Thursday, Feb 02, 2023


The Andersen family was one of the first families to homestead in Arbon Valley (first known as Bannock Valley), coming after the George Arbon family. They were also the largest family to settle and homestead there.

Andrew Andersen [also known as Anders Jorgensen] first hailed from Bromme, Soro, Denmark. He joined the Church of Jesus Christ of Latter-Day Saints and emigrated to Utah in 1858. Most of the individuals in this company coming from Denmark sailed across the ocean on the ship John Bright. About sixty individuals were in the independant wagon company captained by Russell King Homer when it began its journey on July 3, 1858 from the outfitting post at Iowa City, Iowa, arriving in Salt Lake City in October 1858. They made good time, in spite of narrowly averting a Sioux Indian attack, and at one time being hit by lightning that “stunned” thirteen people taking cover in one tent. They also met Jim Bridger as they crossed the plains.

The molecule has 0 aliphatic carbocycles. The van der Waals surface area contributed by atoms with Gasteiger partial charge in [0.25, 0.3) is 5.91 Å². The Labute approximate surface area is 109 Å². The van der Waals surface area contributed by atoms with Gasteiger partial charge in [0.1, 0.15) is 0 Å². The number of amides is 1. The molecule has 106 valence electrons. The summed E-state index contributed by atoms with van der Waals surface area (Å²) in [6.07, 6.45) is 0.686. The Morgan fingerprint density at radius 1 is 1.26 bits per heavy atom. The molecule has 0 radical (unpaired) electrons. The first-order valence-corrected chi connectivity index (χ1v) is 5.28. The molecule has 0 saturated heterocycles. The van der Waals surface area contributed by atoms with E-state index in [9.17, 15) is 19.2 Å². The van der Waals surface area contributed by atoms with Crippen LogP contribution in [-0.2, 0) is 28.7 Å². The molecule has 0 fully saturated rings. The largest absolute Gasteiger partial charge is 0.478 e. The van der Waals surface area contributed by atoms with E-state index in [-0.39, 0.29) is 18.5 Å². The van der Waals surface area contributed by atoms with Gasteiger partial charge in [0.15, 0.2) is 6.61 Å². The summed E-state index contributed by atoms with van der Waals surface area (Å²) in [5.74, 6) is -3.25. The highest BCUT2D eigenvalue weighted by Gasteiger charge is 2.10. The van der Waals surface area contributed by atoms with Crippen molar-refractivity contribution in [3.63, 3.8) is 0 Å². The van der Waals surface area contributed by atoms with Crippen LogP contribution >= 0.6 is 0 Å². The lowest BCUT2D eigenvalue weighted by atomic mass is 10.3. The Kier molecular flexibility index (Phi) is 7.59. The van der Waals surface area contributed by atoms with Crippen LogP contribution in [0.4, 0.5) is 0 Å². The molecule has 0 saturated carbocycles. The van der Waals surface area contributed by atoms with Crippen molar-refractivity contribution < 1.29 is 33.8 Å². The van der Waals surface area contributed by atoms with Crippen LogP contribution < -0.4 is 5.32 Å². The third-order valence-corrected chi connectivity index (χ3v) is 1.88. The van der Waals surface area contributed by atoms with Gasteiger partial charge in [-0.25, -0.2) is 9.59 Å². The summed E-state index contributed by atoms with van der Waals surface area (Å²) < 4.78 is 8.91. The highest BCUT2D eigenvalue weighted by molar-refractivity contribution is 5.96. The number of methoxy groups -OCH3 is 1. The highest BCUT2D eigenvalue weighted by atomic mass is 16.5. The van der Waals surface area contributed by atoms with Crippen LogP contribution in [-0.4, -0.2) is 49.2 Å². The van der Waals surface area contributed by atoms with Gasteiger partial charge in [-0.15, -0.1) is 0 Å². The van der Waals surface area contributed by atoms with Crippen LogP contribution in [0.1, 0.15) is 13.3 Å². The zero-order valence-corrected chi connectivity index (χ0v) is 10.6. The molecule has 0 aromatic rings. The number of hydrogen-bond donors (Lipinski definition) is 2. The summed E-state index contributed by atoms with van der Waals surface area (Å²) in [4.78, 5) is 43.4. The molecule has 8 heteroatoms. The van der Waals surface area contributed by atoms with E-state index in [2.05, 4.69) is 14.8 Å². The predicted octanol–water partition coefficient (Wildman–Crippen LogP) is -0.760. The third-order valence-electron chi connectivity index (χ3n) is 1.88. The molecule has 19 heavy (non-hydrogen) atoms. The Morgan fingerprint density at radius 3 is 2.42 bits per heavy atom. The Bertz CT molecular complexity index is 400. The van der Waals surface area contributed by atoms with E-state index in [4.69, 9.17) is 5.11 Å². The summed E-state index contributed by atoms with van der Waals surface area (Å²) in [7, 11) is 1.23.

Andrew eventually settled in Mendon, Cache Valley, Utah, where he met his wife Sophia Larsen, married in 1871, and raised a large family of ten children. They also raised one grandchild.

Andrew and his two oldest sons first viewed the Bannock Valley (Arbon) in 1892, returning in 1893 to take up land. Some of Andrew’s great great grandchildren still farm in the valley today. Andersen Lane, named in honor this homesteading family, goes by the original homestead farm; it is about twelve miles south of the school.


Call, Laurie Jean, Bannock Valley (Providence, Utah: Keith Watkins and Sons, 1982).

The links provided here will lead to other family members.